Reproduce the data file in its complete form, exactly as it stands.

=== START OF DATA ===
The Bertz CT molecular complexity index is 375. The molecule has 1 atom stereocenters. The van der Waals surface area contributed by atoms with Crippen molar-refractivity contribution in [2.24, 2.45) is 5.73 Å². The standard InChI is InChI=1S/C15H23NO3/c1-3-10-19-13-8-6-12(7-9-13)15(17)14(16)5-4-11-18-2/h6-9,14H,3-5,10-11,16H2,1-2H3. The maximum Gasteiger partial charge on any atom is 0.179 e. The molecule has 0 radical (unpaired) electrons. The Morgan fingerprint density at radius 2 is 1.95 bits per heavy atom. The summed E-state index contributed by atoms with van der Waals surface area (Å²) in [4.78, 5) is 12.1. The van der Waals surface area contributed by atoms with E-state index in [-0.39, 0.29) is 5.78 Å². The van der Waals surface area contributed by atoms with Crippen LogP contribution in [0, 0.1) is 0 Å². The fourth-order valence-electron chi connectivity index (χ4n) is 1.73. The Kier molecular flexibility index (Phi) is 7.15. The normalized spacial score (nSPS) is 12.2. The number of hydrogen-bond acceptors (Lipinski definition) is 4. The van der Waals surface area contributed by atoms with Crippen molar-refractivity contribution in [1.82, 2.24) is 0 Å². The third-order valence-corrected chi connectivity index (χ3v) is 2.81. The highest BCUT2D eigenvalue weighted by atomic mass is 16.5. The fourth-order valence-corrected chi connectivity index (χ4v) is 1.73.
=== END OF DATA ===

The Bertz CT molecular complexity index is 375. The molecule has 1 atom stereocenters. The van der Waals surface area contributed by atoms with Crippen molar-refractivity contribution in [2.24, 2.45) is 5.73 Å². The standard InChI is InChI=1S/C15H23NO3/c1-3-10-19-13-8-6-12(7-9-13)15(17)14(16)5-4-11-18-2/h6-9,14H,3-5,10-11,16H2,1-2H3. The maximum Gasteiger partial charge on any atom is 0.179 e. The molecule has 0 radical (unpaired) electrons. The Morgan fingerprint density at radius 2 is 1.95 bits per heavy atom. The summed E-state index contributed by atoms with van der Waals surface area (Å²) in [4.78, 5) is 12.1. The van der Waals surface area contributed by atoms with E-state index in [-0.39, 0.29) is 5.78 Å². The van der Waals surface area contributed by atoms with Crippen LogP contribution in [0, 0.1) is 0 Å². The fourth-order valence-electron chi connectivity index (χ4n) is 1.73. The Kier molecular flexibility index (Phi) is 7.15. The normalized spacial score (nSPS) is 12.2. The number of hydrogen-bond acceptors (Lipinski definition) is 4. The van der Waals surface area contributed by atoms with Crippen molar-refractivity contribution in [1.82, 2.24) is 0 Å². The third-order valence-corrected chi connectivity index (χ3v) is 2.81. The highest BCUT2D eigenvalue weighted by atomic mass is 16.5. The fourth-order valence-corrected chi connectivity index (χ4v) is 1.73.